|Headquarters||Detroit, Michigan, United States|
Although Pontiac had at least two logotypes (the second one modified more than once), it always stayed true to the Native American theme. The theme reflected the fact that brand was named after the Native American Chief Pontiac, the leader of an unsuccessful uprising against the British.
Meaning and history
Pontiac was created on the base of the Oakland Motor Car Company, which had its roots in the 19 century. Oakland Motor Car logo was based on a shield shape.
The earliest Pontiac logo, which was adopted when the company had just started its way to success, depicted a side view of a Native American with a distinctive headdress. The red picture was placed in a circle frame of the same color, yet part of the headdress was left outside the frame.
The company used several versions of the logo depicting the Native American’s head, including the one based on a shield shape.
1907 – 1926
The original Pontiac badge was designed when the automaker was still called Oakland Motor Company. It was a glossy vertically stretched crest in a thick silver outline, with the body diagonally divided by a white banner with the black “Oakland” lettering into two parts — the striped red and black on top, and blue and black at the bottom.
1926 – 1930
The redesign of 1926 introduced a new badge for Pontiac. This time it was a depiction of the company’s name, honoring the Native American tribe. It was a triangular dark-red crest in a thick white outline, with the profile of a Native American man drawn in white on its bottom part, and a wide banner with the white uppercase logotype arched above the image.
1930 – 1959
In 1930 the Pontiac logo gets another redesign. The white image of a Native American man was now set in flat color, with the head turned to the right and placed on a solid black circle, accompanied by a bold italicized “Pontiac” lettering in a title case of an elegant yet stable sans-serif font. The roundel was enclosed into a thick double outline in black and white, which added some lightness to the badge.
1959 – 2002
The redesign of 1959 introduced a minimalistic geometric logo of the Pontiac company. It was a sharp triangular crest with straight lines, scarlet-red background, and a white-and-black outline. The only graphical element on the logo was a white four-pointed star, with its horizontal rays elongated. The star was placed over a Ted background in the upper part of the crest.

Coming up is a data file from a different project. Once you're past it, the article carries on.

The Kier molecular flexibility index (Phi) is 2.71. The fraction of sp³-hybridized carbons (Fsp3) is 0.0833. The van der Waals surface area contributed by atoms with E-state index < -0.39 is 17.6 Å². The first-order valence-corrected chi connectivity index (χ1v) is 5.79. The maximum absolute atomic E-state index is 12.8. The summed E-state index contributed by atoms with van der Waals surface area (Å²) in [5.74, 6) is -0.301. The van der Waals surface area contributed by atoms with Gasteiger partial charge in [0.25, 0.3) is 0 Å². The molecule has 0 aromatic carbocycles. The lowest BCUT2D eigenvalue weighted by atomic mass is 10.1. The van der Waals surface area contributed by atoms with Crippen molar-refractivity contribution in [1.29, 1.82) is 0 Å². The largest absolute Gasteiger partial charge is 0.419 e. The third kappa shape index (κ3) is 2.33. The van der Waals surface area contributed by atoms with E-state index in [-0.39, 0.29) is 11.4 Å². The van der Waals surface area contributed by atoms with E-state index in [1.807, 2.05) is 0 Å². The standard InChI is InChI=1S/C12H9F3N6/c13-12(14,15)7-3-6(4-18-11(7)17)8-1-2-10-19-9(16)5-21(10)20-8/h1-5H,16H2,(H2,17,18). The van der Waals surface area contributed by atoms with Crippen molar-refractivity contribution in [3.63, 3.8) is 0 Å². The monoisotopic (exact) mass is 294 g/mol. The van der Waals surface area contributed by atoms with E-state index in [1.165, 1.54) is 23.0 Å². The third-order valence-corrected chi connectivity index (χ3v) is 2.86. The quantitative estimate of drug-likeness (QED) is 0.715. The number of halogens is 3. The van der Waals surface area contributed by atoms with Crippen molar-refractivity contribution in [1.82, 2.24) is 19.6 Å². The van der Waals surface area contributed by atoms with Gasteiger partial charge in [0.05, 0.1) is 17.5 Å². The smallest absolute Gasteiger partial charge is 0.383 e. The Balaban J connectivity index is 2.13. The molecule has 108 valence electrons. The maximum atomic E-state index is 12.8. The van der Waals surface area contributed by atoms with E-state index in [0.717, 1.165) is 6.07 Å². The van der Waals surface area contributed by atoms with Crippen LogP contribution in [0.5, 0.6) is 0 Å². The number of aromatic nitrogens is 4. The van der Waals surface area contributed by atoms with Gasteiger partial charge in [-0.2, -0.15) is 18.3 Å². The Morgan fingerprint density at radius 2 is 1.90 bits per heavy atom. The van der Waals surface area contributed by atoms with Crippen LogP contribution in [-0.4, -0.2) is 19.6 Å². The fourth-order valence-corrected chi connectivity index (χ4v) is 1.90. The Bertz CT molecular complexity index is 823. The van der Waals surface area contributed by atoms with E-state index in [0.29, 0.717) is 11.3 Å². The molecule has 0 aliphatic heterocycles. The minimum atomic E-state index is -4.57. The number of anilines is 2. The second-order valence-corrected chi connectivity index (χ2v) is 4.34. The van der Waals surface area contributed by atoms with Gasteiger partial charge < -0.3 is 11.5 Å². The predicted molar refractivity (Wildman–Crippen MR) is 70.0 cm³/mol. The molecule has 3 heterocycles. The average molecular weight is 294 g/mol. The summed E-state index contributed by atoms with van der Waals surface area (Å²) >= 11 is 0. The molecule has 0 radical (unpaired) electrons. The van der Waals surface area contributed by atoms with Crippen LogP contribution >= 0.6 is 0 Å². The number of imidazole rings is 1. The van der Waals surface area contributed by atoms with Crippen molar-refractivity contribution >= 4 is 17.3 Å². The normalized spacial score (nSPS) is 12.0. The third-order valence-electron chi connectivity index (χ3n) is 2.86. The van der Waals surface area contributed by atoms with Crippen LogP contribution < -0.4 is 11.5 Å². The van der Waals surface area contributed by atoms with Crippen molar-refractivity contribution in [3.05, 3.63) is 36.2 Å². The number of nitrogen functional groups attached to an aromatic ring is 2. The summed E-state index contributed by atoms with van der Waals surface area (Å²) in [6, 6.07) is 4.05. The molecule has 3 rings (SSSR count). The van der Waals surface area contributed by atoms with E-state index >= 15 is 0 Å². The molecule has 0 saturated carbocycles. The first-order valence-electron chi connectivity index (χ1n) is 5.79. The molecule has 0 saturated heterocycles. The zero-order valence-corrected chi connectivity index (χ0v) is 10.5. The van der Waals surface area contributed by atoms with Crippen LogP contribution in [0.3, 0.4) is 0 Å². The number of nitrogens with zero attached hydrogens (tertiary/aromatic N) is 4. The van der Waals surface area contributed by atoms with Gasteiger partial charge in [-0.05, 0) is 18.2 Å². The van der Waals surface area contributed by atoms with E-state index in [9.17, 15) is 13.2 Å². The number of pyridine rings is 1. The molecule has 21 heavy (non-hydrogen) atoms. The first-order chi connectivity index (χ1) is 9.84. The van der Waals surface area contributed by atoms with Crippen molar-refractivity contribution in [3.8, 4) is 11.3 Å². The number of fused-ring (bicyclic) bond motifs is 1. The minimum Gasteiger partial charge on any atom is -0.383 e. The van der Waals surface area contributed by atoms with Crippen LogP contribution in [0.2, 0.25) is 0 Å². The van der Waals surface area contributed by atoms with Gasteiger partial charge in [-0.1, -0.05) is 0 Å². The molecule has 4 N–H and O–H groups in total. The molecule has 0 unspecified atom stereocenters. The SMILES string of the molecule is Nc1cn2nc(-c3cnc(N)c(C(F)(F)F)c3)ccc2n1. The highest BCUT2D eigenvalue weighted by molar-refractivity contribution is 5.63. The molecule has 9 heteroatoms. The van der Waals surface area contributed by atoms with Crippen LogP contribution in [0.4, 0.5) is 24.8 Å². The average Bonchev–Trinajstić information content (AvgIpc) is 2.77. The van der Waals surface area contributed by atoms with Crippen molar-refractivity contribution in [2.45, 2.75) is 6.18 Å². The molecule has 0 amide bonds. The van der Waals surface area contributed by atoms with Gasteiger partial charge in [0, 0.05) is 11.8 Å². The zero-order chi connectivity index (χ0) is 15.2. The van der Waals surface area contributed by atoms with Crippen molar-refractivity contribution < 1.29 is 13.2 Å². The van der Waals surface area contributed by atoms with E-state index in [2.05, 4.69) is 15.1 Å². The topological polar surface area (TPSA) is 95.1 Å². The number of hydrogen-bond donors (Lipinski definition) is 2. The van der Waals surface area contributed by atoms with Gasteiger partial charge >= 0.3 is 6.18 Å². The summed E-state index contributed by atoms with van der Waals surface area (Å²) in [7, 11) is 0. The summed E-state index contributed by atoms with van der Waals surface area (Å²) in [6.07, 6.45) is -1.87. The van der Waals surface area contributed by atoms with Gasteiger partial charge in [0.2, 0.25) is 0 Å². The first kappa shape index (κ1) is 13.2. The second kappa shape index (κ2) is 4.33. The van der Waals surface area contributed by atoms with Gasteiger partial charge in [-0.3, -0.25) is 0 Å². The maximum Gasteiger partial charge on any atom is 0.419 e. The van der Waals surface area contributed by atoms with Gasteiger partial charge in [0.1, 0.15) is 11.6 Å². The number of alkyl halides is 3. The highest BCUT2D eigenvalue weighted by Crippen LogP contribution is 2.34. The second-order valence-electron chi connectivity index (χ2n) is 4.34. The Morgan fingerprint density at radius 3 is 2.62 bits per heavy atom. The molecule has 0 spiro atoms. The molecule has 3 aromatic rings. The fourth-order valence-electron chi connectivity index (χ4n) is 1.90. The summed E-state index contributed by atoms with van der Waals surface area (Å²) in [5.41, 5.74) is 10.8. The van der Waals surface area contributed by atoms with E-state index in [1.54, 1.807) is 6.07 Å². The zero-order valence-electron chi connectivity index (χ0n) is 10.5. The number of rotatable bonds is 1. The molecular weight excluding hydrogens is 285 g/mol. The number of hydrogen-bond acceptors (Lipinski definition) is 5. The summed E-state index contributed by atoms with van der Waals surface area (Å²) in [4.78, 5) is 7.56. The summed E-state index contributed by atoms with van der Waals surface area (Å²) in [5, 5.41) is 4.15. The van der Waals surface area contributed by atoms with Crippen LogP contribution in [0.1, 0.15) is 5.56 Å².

2002 – 2004
In 2002 the Pontiac logo became three-dimensional due to the addition of a massive gradient-silver frame to the red crest. The frame threw a shadow on the body of the logo, making it darker and deeper. As for the star, it was still there but drawn in a more laconic way, with the reduced size, to fit into a new framing, which was now the main element of the badge.
2004 – 2010
The last Pontiac logo was created in 2004 and stayed with the brand until its discontinuation. The frame of the logo got thinner and gained a glossier silver surface, with the body of the crest getting glossy too, but its bright red color was muted. As for the star, it was now set in silver. The Pontiac crest was accompanied by a bold uppercase lettering in gray, set beyond it.
From 1959 to 2010, when the brand ceased to exist, it used an arrow-based logo. One of the reasons why Pontiac got rid of the previous badge was that the company wanted to address the younger audience.
The bold and modern sans-serif logotype from the last Pontiac badge was executed in a custom font with stable letters and thick clean lines. Some of the contours were opened, which added air to the heavy inscription. The closest font to the one, used in this insignia is, probably, Vast XXXL Medium, but with some contours modified.
The color palette of the Pontiac visual identity was composed of red and silver, and their gradient hues. The combination looked very elegant and timeless, evoking a sense of confidence and traditional approach and reflecting the values of the company and its desire to make its customers happy.
The red arrow facing down was nicknamed the “Dart.” The logo was officially introduced in 1959 on the split grille of the wide track model.
What does the emblem mean?
The company never gave an explicit explanation as to what meaning the star or the choice of color had behind. According to some sources, the reason was that both the star and the red color were often used in Native American art.
Pontiac Firebird Logo
In 1967, Pontiac launched an automobile, which was designed as a competitor to the Ford Mustang. The vehicle, which was called Firebird, was developed as a pony car. Its logotype reflected the car’s name. It featured a stylized bird with its wings open wide. While the bird itself was black, the feathers were colored gold and brown to resemble fire flames and thus prove the word “Firebird.”